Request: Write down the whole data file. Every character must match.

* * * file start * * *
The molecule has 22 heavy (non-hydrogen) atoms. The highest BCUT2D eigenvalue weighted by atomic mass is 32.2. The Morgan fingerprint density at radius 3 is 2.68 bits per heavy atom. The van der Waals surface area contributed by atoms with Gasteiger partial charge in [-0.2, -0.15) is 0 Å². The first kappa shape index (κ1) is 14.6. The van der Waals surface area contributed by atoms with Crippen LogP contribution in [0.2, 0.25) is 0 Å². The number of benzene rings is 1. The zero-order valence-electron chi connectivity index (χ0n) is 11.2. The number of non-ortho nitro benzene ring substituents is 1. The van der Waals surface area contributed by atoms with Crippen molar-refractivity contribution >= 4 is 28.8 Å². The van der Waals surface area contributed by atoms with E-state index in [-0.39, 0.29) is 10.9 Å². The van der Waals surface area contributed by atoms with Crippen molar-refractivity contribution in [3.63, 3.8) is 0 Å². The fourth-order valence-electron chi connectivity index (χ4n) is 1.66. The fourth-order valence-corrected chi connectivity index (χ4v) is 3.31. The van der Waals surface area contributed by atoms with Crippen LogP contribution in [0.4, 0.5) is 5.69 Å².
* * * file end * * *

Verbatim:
The molecule has 22 heavy (non-hydrogen) atoms. The highest BCUT2D eigenvalue weighted by atomic mass is 32.2. The Morgan fingerprint density at radius 3 is 2.68 bits per heavy atom. The van der Waals surface area contributed by atoms with Gasteiger partial charge in [-0.2, -0.15) is 0 Å². The first kappa shape index (κ1) is 14.6. The van der Waals surface area contributed by atoms with Crippen LogP contribution in [0.2, 0.25) is 0 Å². The number of benzene rings is 1. The zero-order valence-electron chi connectivity index (χ0n) is 11.2. The number of non-ortho nitro benzene ring substituents is 1. The van der Waals surface area contributed by atoms with Crippen molar-refractivity contribution >= 4 is 28.8 Å². The van der Waals surface area contributed by atoms with E-state index in [-0.39, 0.29) is 10.9 Å². The van der Waals surface area contributed by atoms with Crippen molar-refractivity contribution in [3.63, 3.8) is 0 Å². The fourth-order valence-electron chi connectivity index (χ4n) is 1.66. The fourth-order valence-corrected chi connectivity index (χ4v) is 3.31. The van der Waals surface area contributed by atoms with Crippen LogP contribution in [0.4, 0.5) is 5.69 Å².